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digitalmars.D - Package permission and symbol resolution

reply Manu via Digitalmars-d <digitalmars-d puremagic.com> writes:
So I've restructured one of my projects which is a C library bindings,
but also with some D-ification.

I separated it into 2 parts, the raw binding parts, and the api
enhancements, the module structure looks like this:

The Raw C binding part:

pkg/c/module.d:

  pkg.c.module;

  struct ModuleStruct
  {
    package:
      int privateParts;
  }

  extern (C) void func(const(char)* pString);


And the wrapping layer; public import's the raw C bindings, which is
meant to make the C API available too while adding some sugar for
convenience.

pkg/module.d:

  pkg.module;

  public import pkg.c.module;

  void func(const(char)[] str)
  {
    pkg.c.module.func(str.toStringz);
  }

  void func2(ref ModuleStruct s)
  {
    s.privateParts += 10;
  }


I have a bunch of surprising problems.

1. Error: struct pkg.c.module.ModuleStruct member privateParts is not accessible

pkg.module can't access pkg.c.module.ModuleStruct.privateParts. Isn't
that what 'package' protection is for? My sugar wrapping module needs
to be able to access the private bits of the raw binding module, which
I don't want to pollute with sugar directly (since it would ideally be
generated by a generator and reflect only a pure C binding).

2. In client code, when I call for instance, func("string".ptr), which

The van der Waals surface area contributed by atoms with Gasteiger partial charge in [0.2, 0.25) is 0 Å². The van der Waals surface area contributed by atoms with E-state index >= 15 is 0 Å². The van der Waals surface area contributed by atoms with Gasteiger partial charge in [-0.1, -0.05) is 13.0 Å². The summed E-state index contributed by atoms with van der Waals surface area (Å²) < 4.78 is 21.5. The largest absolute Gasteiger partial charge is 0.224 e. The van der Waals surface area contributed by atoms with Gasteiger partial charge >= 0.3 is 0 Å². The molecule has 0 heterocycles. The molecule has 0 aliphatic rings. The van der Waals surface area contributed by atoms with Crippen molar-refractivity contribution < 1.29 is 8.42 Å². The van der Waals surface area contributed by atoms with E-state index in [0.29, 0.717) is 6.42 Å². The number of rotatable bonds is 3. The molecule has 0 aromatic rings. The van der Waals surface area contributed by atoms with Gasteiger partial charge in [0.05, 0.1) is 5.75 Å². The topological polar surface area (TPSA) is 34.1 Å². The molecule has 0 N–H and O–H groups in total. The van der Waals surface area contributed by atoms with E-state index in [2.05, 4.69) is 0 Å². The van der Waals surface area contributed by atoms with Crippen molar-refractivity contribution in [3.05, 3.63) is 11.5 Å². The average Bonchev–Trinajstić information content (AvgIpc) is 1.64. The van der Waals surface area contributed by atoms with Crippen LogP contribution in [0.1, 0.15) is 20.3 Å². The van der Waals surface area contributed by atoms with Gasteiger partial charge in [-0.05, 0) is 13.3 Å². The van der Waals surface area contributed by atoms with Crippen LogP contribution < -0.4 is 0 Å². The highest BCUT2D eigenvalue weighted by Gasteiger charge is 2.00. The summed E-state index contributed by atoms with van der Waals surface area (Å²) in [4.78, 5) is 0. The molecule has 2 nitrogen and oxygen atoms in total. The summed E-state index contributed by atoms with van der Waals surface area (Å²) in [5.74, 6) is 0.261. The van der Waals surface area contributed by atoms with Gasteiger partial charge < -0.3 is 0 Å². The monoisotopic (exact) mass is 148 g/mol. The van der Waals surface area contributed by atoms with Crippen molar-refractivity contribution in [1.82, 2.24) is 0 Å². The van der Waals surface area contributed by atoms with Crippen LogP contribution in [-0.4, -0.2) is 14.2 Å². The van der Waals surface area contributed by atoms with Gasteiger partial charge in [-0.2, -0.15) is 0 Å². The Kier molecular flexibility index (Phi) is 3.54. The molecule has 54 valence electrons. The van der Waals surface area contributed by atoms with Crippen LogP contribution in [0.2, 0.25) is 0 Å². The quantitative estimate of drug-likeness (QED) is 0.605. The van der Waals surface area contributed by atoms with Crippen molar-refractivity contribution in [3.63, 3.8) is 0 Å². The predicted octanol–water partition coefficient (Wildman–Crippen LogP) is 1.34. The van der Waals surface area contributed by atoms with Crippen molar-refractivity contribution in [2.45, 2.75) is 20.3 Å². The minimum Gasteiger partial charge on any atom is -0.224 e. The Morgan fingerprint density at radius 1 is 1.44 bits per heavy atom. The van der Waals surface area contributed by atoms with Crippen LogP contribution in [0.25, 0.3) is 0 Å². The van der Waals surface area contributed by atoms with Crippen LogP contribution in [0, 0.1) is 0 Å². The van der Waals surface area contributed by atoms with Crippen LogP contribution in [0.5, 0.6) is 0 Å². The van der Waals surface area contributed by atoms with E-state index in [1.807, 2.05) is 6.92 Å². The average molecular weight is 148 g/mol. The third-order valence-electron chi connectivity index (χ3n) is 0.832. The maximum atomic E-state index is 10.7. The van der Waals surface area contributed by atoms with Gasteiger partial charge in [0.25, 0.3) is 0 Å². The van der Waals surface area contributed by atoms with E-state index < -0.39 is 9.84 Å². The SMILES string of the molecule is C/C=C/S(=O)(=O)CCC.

has 2 overloads: 'extern (C) void func(const(char)*)' and 'void
func(const(char)[])', it doesn't seem to resolve the function
correctly:

Error: pkg.module.func at pkg\module.d(14) conflicts with
pkg.c.module.func at pkg\c\module.d
Error: function pkg.module.func (const(char)[] str) is not callable
using argument types (immutable(char)*)

Obviously, the other overload (pkg.c.module.func) can receive
immutable(char)* though, but it just ignores it rather than choosing
to call the appropriate overload.
What's really weird, is if I pass a string instead: func("string"[]),
it picks the other incorrect overload.

Error: cannot implicitly convert expression (func("string"[])) of type
const(char)[] to const(char)*


I've changed lots of random things, but I can't seem to resolve this cleanly.
What have I missed? It must be something simple.
This must be a common problem. I would imagine basically anyone who
wants to add sugar to a C binding would do it this way to avoid
polluting of the raw binding code?
Is there an alternative recommended practise?
Apr 22 2014
next sibling parent "John Colvin" <john.loughran.colvin gmail.com> writes:
On Tuesday, 22 April 2014 at 08:07:32 UTC, Manu via Digitalmars-d